Indian policymakers seem to be sufficiently worried about the liquidity crunch in the domestic money market to make two announcements in quick succession. The Reserve Bank of India (RBI) said on Wednesday that it would buy government bonds for the first time this fiscal through what are known as open market operations. The government said on Thursday that foreign institutional investors will be able to invest an extra $5 billion in government bonds and another $5 billion in corporate bonds.
The money market has been tight for some weeks now. Bank borrowing from the overnight repo window touched Rs 1.27 trillion on 11 November; it has been close to Rs 1 trillion this week as well. This is far more than the Indian central bank needs to maintain to ensure robust monetary transmission. The government bond market has also been on the edge. Yields have inched up, especially after the government said it would borrow Rs 53,000 crore more than its budget estimate. A few recent auctions of government bonds received insipid responses from investors; they devolved on primary dealers.
The money market has become tight at a time when economic growth is already slowing and the Indian central bank has indicated that it is unlikely to push up interest rates any further. Both the open market operations and the invitation for more foreign capital into the domestic bond market come with risks attached.
The purchase of government bonds by the central bank amounts to monetization of the fiscal deficit at a time when inflation is already near double digits. And the attempt to pull more foreign money into the bond market risks attracting arbitrage capital that is playing on the difference between domestic and global interest rates; such capital is useful, but also fickle, and could put stress on the external account in case there is a global shock (the wider berth given to foreign investment in Indian bonds comes soon after the minimum time before such investors can sell local infrastructure bonds was cut from three years to one year).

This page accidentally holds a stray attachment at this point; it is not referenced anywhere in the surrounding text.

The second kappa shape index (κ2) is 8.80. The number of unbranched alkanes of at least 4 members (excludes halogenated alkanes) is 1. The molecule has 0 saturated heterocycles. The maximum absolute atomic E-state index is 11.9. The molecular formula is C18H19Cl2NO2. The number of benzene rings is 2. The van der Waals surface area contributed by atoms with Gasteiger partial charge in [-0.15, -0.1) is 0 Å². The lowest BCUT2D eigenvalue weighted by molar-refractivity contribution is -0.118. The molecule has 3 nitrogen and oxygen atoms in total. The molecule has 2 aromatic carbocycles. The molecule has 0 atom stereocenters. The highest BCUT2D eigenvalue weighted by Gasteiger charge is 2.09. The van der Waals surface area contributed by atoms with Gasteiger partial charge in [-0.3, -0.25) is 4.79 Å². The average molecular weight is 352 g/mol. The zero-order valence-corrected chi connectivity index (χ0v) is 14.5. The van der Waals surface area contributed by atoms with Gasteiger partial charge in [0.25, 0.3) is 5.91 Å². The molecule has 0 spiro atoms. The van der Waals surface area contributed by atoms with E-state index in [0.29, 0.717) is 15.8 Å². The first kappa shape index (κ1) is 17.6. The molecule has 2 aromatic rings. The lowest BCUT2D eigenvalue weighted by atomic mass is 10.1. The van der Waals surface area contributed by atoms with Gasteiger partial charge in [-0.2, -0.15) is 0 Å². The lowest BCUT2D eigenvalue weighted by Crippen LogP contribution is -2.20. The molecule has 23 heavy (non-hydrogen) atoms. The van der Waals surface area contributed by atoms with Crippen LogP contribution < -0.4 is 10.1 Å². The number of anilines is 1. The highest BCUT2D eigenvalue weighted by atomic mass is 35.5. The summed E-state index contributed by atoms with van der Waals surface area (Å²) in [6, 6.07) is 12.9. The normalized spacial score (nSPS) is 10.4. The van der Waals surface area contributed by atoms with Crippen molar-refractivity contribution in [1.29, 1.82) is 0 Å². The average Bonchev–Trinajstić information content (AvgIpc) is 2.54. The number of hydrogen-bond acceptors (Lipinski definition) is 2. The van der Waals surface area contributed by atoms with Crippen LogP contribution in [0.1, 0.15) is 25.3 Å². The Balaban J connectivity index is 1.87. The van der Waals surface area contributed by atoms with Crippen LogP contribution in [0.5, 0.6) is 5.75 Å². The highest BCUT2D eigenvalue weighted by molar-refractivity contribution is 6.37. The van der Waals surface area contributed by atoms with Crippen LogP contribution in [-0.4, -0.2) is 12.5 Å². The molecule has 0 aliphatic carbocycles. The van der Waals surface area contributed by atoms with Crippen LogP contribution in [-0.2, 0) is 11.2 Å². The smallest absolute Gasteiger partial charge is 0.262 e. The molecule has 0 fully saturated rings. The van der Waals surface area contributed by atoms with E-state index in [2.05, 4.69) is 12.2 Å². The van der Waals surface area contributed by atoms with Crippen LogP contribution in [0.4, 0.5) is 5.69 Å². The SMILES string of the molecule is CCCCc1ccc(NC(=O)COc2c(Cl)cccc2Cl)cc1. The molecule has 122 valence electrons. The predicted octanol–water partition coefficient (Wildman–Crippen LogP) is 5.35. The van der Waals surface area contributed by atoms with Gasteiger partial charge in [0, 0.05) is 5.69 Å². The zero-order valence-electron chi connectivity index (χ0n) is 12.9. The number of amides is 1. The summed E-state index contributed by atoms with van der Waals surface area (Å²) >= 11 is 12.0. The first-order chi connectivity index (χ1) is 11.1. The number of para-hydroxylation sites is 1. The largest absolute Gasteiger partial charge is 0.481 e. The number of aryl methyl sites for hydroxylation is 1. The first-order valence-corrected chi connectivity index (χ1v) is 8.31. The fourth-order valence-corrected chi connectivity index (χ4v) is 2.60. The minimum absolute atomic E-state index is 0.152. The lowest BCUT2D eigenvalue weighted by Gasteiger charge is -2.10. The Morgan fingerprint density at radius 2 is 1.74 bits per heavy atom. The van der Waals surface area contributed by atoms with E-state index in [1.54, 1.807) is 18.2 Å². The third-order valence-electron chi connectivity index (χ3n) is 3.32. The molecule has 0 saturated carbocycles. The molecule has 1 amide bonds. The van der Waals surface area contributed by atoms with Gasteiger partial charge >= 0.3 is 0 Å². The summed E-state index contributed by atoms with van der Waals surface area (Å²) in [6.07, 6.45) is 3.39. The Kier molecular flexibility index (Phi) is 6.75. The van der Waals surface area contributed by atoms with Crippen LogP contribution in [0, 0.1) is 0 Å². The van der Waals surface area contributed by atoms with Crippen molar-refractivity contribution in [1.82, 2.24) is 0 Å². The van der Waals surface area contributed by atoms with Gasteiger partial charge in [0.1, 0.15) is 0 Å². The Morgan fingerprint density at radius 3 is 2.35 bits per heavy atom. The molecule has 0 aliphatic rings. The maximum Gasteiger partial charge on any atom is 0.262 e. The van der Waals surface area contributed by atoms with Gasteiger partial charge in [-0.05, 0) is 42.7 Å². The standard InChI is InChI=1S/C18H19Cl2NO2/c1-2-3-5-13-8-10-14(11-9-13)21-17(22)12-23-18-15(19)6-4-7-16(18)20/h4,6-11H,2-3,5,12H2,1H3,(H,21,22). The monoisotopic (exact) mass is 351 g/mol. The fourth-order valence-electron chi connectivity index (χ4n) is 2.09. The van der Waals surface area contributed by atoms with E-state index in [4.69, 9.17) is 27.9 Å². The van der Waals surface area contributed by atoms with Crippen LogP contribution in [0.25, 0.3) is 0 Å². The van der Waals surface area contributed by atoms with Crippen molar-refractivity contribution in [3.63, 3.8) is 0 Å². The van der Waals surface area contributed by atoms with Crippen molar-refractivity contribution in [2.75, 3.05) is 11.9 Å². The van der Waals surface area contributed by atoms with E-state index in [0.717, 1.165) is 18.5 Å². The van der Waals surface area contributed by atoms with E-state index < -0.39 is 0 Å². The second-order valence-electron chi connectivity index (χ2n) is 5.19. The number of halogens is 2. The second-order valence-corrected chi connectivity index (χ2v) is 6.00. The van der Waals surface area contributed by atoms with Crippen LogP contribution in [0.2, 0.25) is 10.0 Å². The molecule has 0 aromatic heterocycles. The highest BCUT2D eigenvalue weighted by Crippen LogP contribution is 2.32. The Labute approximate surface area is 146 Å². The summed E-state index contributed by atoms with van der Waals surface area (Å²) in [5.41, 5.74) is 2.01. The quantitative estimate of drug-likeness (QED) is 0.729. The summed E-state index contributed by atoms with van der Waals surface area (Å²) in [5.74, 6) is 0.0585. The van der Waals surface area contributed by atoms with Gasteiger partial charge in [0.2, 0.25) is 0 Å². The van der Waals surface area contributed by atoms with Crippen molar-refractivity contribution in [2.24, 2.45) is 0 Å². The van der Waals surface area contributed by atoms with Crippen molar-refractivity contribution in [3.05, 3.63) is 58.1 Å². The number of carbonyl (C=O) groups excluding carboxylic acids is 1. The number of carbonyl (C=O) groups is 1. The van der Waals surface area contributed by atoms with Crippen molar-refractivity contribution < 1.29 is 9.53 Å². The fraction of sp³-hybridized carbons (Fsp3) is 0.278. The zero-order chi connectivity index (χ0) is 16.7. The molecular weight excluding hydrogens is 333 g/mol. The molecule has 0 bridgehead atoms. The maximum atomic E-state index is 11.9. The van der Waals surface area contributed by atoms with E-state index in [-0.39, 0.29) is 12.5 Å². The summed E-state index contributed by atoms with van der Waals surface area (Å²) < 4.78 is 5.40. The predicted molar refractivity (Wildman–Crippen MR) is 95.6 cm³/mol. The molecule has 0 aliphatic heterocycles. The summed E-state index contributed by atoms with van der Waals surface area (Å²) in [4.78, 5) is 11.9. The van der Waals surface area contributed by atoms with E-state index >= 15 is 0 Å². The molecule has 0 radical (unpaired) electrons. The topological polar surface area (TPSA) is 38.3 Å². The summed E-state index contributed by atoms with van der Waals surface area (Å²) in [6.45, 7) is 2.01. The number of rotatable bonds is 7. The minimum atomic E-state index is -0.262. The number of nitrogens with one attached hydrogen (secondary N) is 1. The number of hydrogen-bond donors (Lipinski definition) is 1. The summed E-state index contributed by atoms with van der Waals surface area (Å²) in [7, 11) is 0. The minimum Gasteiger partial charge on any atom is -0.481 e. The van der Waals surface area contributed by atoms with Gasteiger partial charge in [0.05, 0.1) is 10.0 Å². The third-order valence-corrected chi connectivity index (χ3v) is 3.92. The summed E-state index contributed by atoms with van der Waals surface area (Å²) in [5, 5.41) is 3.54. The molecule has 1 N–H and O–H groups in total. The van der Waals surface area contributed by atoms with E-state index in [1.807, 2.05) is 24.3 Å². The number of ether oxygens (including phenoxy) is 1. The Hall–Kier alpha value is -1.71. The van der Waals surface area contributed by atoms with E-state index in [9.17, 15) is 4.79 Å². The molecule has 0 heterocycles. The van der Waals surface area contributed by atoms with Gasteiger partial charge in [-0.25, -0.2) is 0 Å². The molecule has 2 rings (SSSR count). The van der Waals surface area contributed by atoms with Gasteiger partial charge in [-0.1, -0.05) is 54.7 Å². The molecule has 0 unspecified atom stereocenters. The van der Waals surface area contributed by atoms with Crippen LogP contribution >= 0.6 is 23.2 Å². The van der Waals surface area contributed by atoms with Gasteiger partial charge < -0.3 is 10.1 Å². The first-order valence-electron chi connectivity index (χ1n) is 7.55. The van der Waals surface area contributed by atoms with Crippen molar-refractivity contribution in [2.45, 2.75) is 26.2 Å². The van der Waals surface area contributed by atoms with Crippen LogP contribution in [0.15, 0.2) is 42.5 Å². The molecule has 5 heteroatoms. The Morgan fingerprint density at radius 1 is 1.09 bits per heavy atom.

It could be argued that policymakers have few options right now. The most obvious alternative is not attractive at the moment. RBI cannot buy dollars and sell rupees to add to domestic liquidity, because it will further push down the rupee, and it does not have an adequate balance of payments (BoP) surplus to try this out on a sustained basis. The BoP, or the difference between capital inflows and the current account deficit, was a mere $5.1 billion in the first quarter.
However, what the government and the central bank are doing amounts to a high-risk strategy.
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